In John’s account of the Resurrection, there is a confusing encounter between Jesus and Mary Magdalene. At first, she doesn’t recognize Him, mistaking Him for the gardener. When she finally realizes who He is, she’s overjoyed. But He responds to her by telling her not to hold on to Him. Here’s how it’s presented in John 20:11-17,
But Mary stood weeping outside the tomb, and as she wept she stooped to look into the tomb; and she saw two angels in white, sitting where the body of Jesus had lain, one at the head and one at the feet. They said to her, “Woman, why are you weeping?” She said to them, “Because they have taken away my Lord, and I do not know where they have laid him.” Saying this, she turned round and saw Jesus standing, but she did not know that it was Jesus. Jesus said to her, “Woman, why are you weeping? Whom do you seek?” Supposing him to be the gardener, she said to him, “Sir, if you have carried him away, tell me where you have laid him, and I will take him away.” Jesus said to her, “Mary.” She turned and said to him in Hebrew, “Rab-bo′ni!” (which means Teacher). Jesus said to her, “Do not hold me, for I have not yet ascended to the Father; but go to my brethren and say to them, I am ascending to my Father and your Father, to my God and your God.”
Is Jesus saying that there’s some reason that His Risen Body can’t be touched prior to the Ascension? That doesn’t really make sense. After all, John goes on to tell us about Jesus’ encounter with the doubting Apostle, Thomas. There, He says (John 20:27), “Put your finger here, and see my hands; and put out your hand, and place it in my side; do not be faithless, but believing.” Yet the encounter with Thomas occurs a week after Easter, well before the Ascension (John 20:26; Acts 1:3-11). And it doesn’t seem plausible that this is a contradiction, as if Jesus (or John the Evangelist) immediately and unwittingly switched positions on whether or not it’s okay to touch the Body of Christ.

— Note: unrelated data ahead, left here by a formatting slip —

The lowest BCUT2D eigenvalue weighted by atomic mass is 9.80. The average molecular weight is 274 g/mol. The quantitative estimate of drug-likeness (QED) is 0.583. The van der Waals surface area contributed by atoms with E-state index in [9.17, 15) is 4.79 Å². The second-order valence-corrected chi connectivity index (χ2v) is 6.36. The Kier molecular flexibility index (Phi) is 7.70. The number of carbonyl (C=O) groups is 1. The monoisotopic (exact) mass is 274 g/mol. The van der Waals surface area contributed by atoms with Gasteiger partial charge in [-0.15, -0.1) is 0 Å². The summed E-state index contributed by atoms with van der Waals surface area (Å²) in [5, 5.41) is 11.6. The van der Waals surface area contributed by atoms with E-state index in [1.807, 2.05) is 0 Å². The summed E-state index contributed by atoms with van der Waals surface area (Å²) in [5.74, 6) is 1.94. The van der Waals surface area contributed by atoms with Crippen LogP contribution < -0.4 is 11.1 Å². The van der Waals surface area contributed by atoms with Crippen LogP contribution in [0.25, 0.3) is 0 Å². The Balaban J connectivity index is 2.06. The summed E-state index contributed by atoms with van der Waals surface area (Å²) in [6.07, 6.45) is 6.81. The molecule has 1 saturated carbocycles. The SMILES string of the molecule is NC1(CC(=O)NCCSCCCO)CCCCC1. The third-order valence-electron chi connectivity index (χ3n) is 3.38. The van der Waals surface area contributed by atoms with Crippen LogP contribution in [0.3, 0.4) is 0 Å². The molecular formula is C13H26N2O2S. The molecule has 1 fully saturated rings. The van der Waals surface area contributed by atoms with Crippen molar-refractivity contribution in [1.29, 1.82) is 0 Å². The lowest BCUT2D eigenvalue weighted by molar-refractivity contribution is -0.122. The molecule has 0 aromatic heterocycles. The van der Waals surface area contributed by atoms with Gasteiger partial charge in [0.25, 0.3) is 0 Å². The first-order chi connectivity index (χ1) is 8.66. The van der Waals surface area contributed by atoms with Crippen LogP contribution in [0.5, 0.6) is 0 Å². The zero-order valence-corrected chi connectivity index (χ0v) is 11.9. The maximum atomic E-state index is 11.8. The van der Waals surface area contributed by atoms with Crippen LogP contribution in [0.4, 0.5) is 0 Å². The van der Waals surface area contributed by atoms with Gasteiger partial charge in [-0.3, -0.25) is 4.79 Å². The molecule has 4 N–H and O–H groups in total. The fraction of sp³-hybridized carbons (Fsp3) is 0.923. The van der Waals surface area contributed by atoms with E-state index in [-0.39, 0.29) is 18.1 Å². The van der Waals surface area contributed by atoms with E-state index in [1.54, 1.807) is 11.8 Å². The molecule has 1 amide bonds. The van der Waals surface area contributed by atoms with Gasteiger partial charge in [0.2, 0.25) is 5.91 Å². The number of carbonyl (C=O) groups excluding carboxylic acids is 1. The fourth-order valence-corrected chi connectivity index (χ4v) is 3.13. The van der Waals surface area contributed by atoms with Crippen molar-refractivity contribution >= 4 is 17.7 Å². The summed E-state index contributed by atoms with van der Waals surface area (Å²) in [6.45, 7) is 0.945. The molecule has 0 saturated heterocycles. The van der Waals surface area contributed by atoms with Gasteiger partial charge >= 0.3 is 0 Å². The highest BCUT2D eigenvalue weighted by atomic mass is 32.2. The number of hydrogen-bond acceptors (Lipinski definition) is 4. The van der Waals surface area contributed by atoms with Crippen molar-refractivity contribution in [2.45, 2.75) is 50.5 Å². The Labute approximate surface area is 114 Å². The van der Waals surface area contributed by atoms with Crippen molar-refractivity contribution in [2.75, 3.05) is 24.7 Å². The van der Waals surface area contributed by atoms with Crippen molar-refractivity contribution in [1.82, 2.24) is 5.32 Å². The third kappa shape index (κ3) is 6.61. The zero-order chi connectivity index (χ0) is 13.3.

Another theory, advanced by atheists like Marshall Brain, is that the Mary Magdalene and Thomas appearances are “proof” that Jesus is sexist, “as though the touch of a woman is somehow improper,” when only “a few verses later, [He] is happy to have Thomas touch him.” Of course, that doesn’t make sense, either. The appearance to Mary is the most intimate of the recorded Resurrection appearances. Jesus appears to Mary Magdalene individually, and gently waits for her to realize who He is. He then proceeds to send her to announce the Resurrection to the Apostles (John 20:17-18), leading to her moniker Apostolorum Apostola, “Apostle to the Apostles.”
And what about the idea that Jesus is scolding Mary Magdalene, as if she’s doubting Him? Perhaps, but nothing in the text seems to suggest that she’s being punished in any way.
So we’re left with a puzzle: Jesus, who has a true Body after the Resurrection, a Body capable of being touched, prevents Mary Madgalene from holding on to Him. St. Thomas Aquinas (the one who coined Apostolorum Apostola as a title for the Magdalene) presents the clearest solution to this difficulty, in Part III, Question 55 of the Summa Theologiae:
Or as Chrysostom says (Hom. lxxxvi in Joan.): “This woman wanted to converse with Christ just as before the Passion, and out of joy was thinking of nothing great, although Christ’s flesh had become much nobler by rising again.” And therefore He said: “I have not yet ascended to My Father”; as if to say: “Do not suppose I am leading an earthly life; for if you see Me upon earth, it is because I have not yet ascended to My Father, but I am going to ascend shortly.” Hence He goes on to say: “I ascend to My Father, and to your Father.”
In other words, Mary isn’t doubting Jesus’ Resurrection. She’s just not comprehending the gravity of it. She’s so overjoyed at seeing her Friend again that she hasn’t taken in the radical reality that He has risen from the dead, that He has a glorified Body, that He’s never to die again, that He’s just demonstrated His divinity in no uncertain terms, or that He’s preparing His followers before He ascends to Heaven.
To aid her in coming to these more profound truths, Jesus deprives her of the easy comfort of simply clinging to Him. He does this to call her to something greater, an evangelical service to witness even to His Apostles. In other words, He denies her the ability to cling to His Body for the same reason that He instructs Thomas to touch His wounds and side: to lead them deeper into faith. Or as He says to Thomas: “do not be faithless, but believing” (John 20:27).
Sometimes, our growth in faith requires us to have something tangible to cling to; other times, we need Him to take the training wheels off. “Have you believed because you have seen me? Blessed are those who have not seen and yet believe” (John 20:29). That’s no contradiction, and it’s not sexist. It’s the Divine Physician prescribing the spiritual medicine that each patient needs most.